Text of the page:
For the raw paste, mix approximately:
1 part mochiko (sweet rice flour) 1 part komon nuka (de-fatted rice bran) 1 part water (cool tap)
Amounts depend upon how much you need for your project. 1 cup of each is a good place to start, and will be plenty to paste at least 1 yard of fabric with approx. 50% paste coverage.
Mixing the raw paste
Sift or strain the two rice flours together so there are no lumps. Add cold water a little bit at a time, mixing after each addition with your hands. The purpose of this thorough mixing is to ensure a smooth, lump-free paste.
Keep adding a little water at a time and mixing thoroughly until the raw paste feels somewhat like wood putty, pie crust, your ear lobe, or soft clay. It will hold together easily when you squeeze it in your hands, but it won’t be sticky or dripping wet. Break it up into loose chunks and cover it with a damp cloth. Let it sit for about 30-60 minutes before steaming. Better yet, let it sit overnight in a cool place, but refrigeration is not necessary (except perhaps in summer).
To steam, use a set up like a double boiler or layered Asian style steamer. Line the top steamer basket with a damp cloth.
Form golf-ball size round chunks (no need to be fussy here) of the raw paste and put them in the steamer basket, on the damp cloth. Cover over them with the edges of the damp cloth, then put the cover on the steamer. Once the water boils, turn down to low, and steam for about one hour.
When is it done?
It’s done when the color (all the way to the center of each ball) turns from a light brown almost like a manila folder to a darker brown, somewhat like peanut butter. Insert a stainless steel knife to check this.
While the paste is steaming, prepare your ingredients for the final mashing/mixing step. You’ll want some cool tap water and also some salt water in separate containers. Add a bit of salt to one cup (i.e. 1 tsp. for average batch of paste); stir to dissolve. Amounts depend upon how much paste you are making, but if you prepare 1 cup of each you’ll have plenty.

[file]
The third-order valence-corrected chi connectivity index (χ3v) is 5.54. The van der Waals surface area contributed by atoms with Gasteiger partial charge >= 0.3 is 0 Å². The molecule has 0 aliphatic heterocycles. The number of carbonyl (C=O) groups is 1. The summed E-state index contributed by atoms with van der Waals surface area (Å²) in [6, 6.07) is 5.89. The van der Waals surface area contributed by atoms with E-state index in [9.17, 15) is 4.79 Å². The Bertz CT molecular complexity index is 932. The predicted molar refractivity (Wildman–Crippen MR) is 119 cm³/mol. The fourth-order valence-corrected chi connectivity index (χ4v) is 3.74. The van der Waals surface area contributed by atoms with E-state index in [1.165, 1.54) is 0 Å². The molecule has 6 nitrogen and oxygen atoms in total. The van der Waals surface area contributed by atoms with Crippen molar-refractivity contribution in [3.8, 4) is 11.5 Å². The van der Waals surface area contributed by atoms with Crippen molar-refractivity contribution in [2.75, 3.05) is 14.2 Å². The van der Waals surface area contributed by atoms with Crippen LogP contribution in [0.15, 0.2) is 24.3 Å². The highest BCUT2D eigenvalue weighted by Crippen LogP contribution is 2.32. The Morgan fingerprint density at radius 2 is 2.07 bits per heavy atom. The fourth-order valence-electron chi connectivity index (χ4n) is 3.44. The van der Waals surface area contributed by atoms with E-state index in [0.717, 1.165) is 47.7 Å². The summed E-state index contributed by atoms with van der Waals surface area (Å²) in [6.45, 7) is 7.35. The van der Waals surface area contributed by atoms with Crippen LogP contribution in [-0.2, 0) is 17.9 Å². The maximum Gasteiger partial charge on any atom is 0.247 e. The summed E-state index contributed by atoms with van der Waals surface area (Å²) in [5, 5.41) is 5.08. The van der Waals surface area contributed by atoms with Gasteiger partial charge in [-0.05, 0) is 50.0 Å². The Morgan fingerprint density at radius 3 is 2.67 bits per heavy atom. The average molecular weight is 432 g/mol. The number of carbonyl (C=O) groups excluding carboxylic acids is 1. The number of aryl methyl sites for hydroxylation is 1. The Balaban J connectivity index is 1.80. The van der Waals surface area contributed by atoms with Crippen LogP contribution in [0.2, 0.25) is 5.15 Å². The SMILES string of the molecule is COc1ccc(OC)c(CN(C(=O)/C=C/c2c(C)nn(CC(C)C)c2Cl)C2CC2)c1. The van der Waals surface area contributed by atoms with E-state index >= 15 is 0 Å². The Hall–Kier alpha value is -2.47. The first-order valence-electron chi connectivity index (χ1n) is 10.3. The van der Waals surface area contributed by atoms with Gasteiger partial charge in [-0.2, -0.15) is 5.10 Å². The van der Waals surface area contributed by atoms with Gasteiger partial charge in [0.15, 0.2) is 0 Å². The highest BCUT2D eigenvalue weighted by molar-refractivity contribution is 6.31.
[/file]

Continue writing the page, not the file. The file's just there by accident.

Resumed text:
Get out your bowl and pestle, scraper, and the optional ingredients (see below) if you are using them.
Mashing the paste after steaming:
Quickly dump the cooked paste into a warm bowl. Immediately begin beating thoroughly with a wooden pestle, wooden broom handle, or large wooden spoon. The paste will be very sticky.
Begin adding plain water and/or salt water little by little, beating after each addition. The salt water will help the paste hold on to moisture from the air, more crucial during the cold, dry winter here in the upper Midwest than in the humid summers. You can leave it out during humid summer days.
The consistency of the paste should be such that, when you mound it in the center of the bowl, it will gradually return to a flat surface (or almost flat) after about 10-15 seconds. It will also plop of your spatula or spoon on it’s own. But it should not be too drippy. Experience is the best teacher here.
It’s best to allow it to reach room temperature before using it. Sometimes you’ll need to mix in a bit more water before using it because it thickens as it cools.
Finally, the paste can be kept in the refrigerator 2-3 days while you are using it. Put a little tap water on the top surface to keep it from drying out (pour this off before use), cover, and refrigerate. You may also use plastic wrap, just try not to trap air bubbles on top of the paste. Do not freeze. If you’ve wondered whether you’ve kept it too long, in my experience it gets slimy before it gets moldy. You will know when it’s time to toss it out!
Additional optional ingredients to add while doing the final mixing:
CALX: (calcium hydroxide – a.k.a. lime, chalk, etc.) – for extra elasticity; add a little to water (i.e. 1 tsp); let it settle to the bottom, and then decant some of this water into your paste while mixing. It will turn the paste slightly yellowish.
GLYCERIN helps keep the paste the right consistency when dry on the cloth (it is an immolient), so it isn’t as susceptible to changes in humidity and weather. Just add a few drops to your paste while mashing.
For more information on making rice paste resist, see John’s Marshall’s detailed instructions.